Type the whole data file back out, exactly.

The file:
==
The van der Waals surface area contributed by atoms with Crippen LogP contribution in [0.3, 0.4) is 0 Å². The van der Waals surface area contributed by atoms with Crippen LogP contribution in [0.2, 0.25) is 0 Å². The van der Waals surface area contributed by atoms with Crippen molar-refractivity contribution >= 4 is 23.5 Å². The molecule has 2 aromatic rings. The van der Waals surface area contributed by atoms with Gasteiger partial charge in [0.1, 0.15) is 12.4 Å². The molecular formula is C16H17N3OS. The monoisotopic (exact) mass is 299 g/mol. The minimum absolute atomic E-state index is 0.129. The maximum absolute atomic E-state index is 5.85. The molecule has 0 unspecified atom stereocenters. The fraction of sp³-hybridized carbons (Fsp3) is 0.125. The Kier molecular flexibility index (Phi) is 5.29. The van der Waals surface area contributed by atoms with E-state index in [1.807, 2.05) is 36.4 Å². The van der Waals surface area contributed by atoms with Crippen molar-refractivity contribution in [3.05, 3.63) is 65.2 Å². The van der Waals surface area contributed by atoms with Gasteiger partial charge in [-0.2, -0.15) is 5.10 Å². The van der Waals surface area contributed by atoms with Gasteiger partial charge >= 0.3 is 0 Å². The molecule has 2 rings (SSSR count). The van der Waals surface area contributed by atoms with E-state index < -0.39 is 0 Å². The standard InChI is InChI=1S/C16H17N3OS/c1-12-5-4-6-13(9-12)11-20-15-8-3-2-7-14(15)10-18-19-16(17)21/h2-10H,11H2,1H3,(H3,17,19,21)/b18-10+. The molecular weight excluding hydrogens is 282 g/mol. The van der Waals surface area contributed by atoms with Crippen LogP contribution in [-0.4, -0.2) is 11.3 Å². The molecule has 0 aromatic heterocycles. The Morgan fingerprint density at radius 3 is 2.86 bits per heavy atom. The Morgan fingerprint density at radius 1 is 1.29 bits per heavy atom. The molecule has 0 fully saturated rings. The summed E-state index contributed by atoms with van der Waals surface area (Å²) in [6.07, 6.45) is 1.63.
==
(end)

The van der Waals surface area contributed by atoms with Crippen LogP contribution in [0.3, 0.4) is 0 Å². The van der Waals surface area contributed by atoms with Crippen LogP contribution in [0.2, 0.25) is 0 Å². The van der Waals surface area contributed by atoms with Crippen molar-refractivity contribution >= 4 is 23.5 Å². The molecule has 2 aromatic rings. The van der Waals surface area contributed by atoms with Gasteiger partial charge in [0.1, 0.15) is 12.4 Å². The molecular formula is C16H17N3OS. The monoisotopic (exact) mass is 299 g/mol. The minimum absolute atomic E-state index is 0.129. The maximum absolute atomic E-state index is 5.85. The molecule has 0 unspecified atom stereocenters. The fraction of sp³-hybridized carbons (Fsp3) is 0.125. The Kier molecular flexibility index (Phi) is 5.29. The van der Waals surface area contributed by atoms with E-state index in [1.807, 2.05) is 36.4 Å². The van der Waals surface area contributed by atoms with Crippen molar-refractivity contribution in [3.05, 3.63) is 65.2 Å². The van der Waals surface area contributed by atoms with Gasteiger partial charge in [-0.2, -0.15) is 5.10 Å². The van der Waals surface area contributed by atoms with Gasteiger partial charge >= 0.3 is 0 Å². The molecule has 2 rings (SSSR count). The van der Waals surface area contributed by atoms with E-state index < -0.39 is 0 Å². The standard InChI is InChI=1S/C16H17N3OS/c1-12-5-4-6-13(9-12)11-20-15-8-3-2-7-14(15)10-18-19-16(17)21/h2-10H,11H2,1H3,(H3,17,19,21)/b18-10+. The molecular weight excluding hydrogens is 282 g/mol. The van der Waals surface area contributed by atoms with Crippen LogP contribution in [-0.4, -0.2) is 11.3 Å². The molecule has 0 aromatic heterocycles. The Morgan fingerprint density at radius 3 is 2.86 bits per heavy atom. The Morgan fingerprint density at radius 1 is 1.29 bits per heavy atom. The molecule has 0 fully saturated rings. The summed E-state index contributed by atoms with van der Waals surface area (Å²) in [6.07, 6.45) is 1.63.